Ashe suffers a heart attack that ultimately forces him to retire from professional tennis. Ashe concludes his career with 33 singles titles in 65 singles finals. He also won 18 doubles titles in 46 doubles finals. His highest career ranking was No. 2 in the world in 1976.
Ashe takes on the reigns as captain of the U.S. Davis Cup team and leads the United States to Davis Cup victories in 1981 and 1982. He coaches the U.S. team until 1985.
Ashe becomes a board member for Aetna Life and Casualty Company, where he represented minority concerns, the causes of the sick, and better health care for American citizens.
Ashe suffers a second attack, and, after heart-surgery, becomes the national campaign chairman for the American Heart Association.
Ashe is inducted into the International Tennis Hall of Fame. He is also arrested while protesting against apartheid in front of the South African Embassy in Washington, D.C.
Ashe publishes Hard Road To Glory: A History of the African American Athlete, a book that is regarded as the authority on the history of African-American athletes. Ashe also starts the Safe Passage Foundation, a non-profit organization based in Newark, N.J., that provides "safe passage" for youngsters into adult life. After brain surgery that year, Ashe also discovers that he is HIV-positive, having likely been infected during either his 1979 or 1983 heart surgeries.
Ashe founds the Athlete Career Connection, an association to assist athletes after they finished college.
On the eve of the US Open, the United States Tennis Association holds the first-ever Arthur Ashe AIDS Day, an event that Ashe described in his book Days of Grace as "one of the brightest days, literally and metaphorically, of my life." The event, a fund-raiser for the Arthur Ashe Foundation for the Defeat of AIDS, becomes an annual tradition at the US Open and has grown into what is now called "Arthur Ashe Kids' Day." Later in the year, Ashe is arrested outside of the White House protesting the treatment of Haitian refugees and is named by Sports Illustrated as its "Sportsman of the Year." Also during the year, Ashe addresses the UN General Assembly, urging increased funding for AIDS research, and starts the Arthur Ashe Institute for Urban Health, an organization that brings programs to the inner city to educate and promote better health care.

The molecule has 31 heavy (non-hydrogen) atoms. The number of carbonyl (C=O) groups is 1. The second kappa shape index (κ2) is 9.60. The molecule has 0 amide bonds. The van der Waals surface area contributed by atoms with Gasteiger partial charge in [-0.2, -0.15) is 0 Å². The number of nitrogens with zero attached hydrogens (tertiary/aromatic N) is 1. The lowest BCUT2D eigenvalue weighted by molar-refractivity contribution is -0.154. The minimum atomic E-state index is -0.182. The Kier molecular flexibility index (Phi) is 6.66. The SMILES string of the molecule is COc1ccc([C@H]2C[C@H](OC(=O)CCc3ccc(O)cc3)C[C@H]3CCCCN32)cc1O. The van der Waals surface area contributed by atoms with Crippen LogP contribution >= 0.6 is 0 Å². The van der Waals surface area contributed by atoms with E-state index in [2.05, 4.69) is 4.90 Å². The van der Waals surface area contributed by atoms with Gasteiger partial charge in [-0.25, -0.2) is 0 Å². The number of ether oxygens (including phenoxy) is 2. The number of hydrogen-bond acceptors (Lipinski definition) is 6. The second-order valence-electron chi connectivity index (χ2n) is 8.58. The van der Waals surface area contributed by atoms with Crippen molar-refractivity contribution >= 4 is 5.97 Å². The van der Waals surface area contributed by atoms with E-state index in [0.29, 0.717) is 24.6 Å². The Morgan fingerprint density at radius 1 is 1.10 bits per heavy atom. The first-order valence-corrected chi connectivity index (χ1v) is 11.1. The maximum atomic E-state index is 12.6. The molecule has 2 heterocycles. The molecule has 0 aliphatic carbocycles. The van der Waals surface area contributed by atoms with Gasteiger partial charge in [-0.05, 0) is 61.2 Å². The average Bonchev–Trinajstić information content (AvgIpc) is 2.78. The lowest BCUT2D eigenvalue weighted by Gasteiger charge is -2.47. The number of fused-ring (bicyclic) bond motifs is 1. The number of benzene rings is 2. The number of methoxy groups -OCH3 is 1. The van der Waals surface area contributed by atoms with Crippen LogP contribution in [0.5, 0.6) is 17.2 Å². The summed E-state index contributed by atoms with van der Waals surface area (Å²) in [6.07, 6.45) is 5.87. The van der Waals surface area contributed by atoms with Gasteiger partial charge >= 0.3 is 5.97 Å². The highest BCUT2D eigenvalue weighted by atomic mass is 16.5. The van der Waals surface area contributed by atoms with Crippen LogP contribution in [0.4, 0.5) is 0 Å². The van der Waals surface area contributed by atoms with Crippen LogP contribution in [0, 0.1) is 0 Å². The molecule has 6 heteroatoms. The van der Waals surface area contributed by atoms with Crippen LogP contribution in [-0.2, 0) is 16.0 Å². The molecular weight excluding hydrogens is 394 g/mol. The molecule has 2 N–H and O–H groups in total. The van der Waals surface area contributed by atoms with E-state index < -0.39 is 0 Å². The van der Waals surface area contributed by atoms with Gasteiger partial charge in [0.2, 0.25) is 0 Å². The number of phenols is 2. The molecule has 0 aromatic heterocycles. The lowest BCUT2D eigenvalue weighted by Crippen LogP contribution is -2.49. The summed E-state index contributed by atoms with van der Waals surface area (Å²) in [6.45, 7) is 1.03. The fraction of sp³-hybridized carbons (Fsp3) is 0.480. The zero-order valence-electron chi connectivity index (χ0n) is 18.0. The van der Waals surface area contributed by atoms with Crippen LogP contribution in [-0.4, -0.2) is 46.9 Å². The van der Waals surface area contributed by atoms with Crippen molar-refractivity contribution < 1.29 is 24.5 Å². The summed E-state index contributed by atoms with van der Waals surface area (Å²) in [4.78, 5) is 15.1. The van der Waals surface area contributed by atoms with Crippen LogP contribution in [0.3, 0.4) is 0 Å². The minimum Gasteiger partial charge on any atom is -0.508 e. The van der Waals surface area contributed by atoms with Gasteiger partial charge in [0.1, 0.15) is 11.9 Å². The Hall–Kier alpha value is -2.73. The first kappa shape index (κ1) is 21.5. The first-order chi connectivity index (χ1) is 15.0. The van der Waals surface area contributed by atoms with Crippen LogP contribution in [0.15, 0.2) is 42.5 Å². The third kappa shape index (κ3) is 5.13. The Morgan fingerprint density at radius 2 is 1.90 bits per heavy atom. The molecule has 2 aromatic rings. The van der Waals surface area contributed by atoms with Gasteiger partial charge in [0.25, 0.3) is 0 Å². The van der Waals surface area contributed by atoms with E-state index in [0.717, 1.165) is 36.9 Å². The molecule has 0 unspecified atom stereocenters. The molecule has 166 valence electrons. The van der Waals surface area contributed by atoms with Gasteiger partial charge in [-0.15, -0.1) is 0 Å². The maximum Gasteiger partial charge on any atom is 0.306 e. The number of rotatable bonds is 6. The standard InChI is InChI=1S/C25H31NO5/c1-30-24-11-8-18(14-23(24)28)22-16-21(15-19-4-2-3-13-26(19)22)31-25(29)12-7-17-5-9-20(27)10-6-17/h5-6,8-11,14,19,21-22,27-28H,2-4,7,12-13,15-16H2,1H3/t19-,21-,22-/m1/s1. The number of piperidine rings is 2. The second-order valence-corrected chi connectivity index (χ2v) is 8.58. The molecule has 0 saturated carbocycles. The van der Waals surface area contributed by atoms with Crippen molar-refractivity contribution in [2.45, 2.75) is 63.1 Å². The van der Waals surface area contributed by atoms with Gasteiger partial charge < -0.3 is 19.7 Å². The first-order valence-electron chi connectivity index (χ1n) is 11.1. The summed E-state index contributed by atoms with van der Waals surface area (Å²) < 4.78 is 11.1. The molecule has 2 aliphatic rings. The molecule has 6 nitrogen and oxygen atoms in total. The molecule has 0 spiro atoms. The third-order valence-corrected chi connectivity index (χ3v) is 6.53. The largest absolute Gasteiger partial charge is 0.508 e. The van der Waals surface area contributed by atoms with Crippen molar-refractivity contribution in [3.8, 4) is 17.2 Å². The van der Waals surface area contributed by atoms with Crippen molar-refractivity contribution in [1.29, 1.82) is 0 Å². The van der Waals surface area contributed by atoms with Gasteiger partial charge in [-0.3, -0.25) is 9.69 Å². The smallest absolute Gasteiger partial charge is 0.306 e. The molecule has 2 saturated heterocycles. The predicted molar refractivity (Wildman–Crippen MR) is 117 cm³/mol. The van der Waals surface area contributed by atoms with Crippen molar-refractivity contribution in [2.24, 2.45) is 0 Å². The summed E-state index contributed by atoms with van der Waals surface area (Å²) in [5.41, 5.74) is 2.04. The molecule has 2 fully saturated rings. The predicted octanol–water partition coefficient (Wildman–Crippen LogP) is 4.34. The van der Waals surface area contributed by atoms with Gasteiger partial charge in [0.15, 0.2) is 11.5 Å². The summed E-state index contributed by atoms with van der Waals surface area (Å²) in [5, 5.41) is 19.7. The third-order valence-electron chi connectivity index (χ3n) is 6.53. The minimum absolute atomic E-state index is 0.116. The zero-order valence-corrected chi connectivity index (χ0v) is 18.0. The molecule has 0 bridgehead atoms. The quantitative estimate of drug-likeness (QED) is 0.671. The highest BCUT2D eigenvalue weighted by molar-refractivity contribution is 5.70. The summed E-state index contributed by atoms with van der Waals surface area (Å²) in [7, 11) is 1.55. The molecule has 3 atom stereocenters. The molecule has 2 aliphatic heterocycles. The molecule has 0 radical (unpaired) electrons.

Ashe dies of AIDS-related pneumonia at the age of 49.
The city of Richmond erects The Arthur Ashe Monument on Monument Avenue, surrounded, ironically, by the city's heroes of the Confederacy. The statue features Ashe holding tennis racquets and books over his head, with the books raised slightly higher than the racquets symbolizing Ashe's emphasis on education.
The United States Tennis Association dedicates "Arthur Ashe Stadium" - the main stadium for the US Open Tennis Championships and the largest tennis stadium in the world.
The United States Tennis Association dedicates the Arthur Ashe Commemorative Garden at the USTA National Tennis Center. The garden features the statue, "Soul in Flight," as well as an engraving of Ashe's quote, "From what we get, we make a living; what we give, however, makes a life."
Former President Bill Clinton, who who met Arthur Ashe in 1992 and posthumously awarded him the Presidential Medal of Freedom, inducted the legend into the US Open Court of Champions at the 2009 US Open.